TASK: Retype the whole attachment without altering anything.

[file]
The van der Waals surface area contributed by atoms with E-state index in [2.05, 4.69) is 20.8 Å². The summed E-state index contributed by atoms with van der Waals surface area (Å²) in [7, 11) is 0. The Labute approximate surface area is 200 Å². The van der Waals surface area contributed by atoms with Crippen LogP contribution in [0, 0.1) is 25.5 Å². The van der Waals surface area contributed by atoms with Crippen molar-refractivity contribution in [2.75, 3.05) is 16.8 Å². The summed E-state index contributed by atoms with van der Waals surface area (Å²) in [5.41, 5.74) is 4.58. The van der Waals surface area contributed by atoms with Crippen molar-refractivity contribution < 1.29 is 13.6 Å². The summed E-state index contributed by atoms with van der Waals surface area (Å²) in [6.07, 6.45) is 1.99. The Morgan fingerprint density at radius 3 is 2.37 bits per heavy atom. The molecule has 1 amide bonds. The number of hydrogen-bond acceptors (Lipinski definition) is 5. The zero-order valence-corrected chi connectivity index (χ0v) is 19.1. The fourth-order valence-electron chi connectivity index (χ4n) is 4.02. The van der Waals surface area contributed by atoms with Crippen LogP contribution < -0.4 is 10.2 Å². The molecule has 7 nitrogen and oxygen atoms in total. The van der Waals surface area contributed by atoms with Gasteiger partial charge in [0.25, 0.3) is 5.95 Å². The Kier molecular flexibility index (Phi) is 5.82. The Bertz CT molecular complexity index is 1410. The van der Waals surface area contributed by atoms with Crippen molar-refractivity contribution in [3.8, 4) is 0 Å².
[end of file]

The van der Waals surface area contributed by atoms with E-state index in [2.05, 4.69) is 20.8 Å². The summed E-state index contributed by atoms with van der Waals surface area (Å²) in [7, 11) is 0. The Labute approximate surface area is 200 Å². The van der Waals surface area contributed by atoms with Crippen LogP contribution in [0, 0.1) is 25.5 Å². The van der Waals surface area contributed by atoms with Crippen molar-refractivity contribution in [2.75, 3.05) is 16.8 Å². The summed E-state index contributed by atoms with van der Waals surface area (Å²) in [5.41, 5.74) is 4.58. The van der Waals surface area contributed by atoms with Crippen molar-refractivity contribution < 1.29 is 13.6 Å². The summed E-state index contributed by atoms with van der Waals surface area (Å²) in [6.07, 6.45) is 1.99. The Morgan fingerprint density at radius 3 is 2.37 bits per heavy atom. The molecule has 1 amide bonds. The number of hydrogen-bond acceptors (Lipinski definition) is 5. The zero-order valence-corrected chi connectivity index (χ0v) is 19.1. The fourth-order valence-electron chi connectivity index (χ4n) is 4.02. The van der Waals surface area contributed by atoms with Crippen LogP contribution < -0.4 is 10.2 Å². The molecule has 7 nitrogen and oxygen atoms in total. The van der Waals surface area contributed by atoms with Gasteiger partial charge in [0.25, 0.3) is 5.95 Å². The Kier molecular flexibility index (Phi) is 5.82. The Bertz CT molecular complexity index is 1410. The van der Waals surface area contributed by atoms with Crippen molar-refractivity contribution in [3.8, 4) is 0 Å².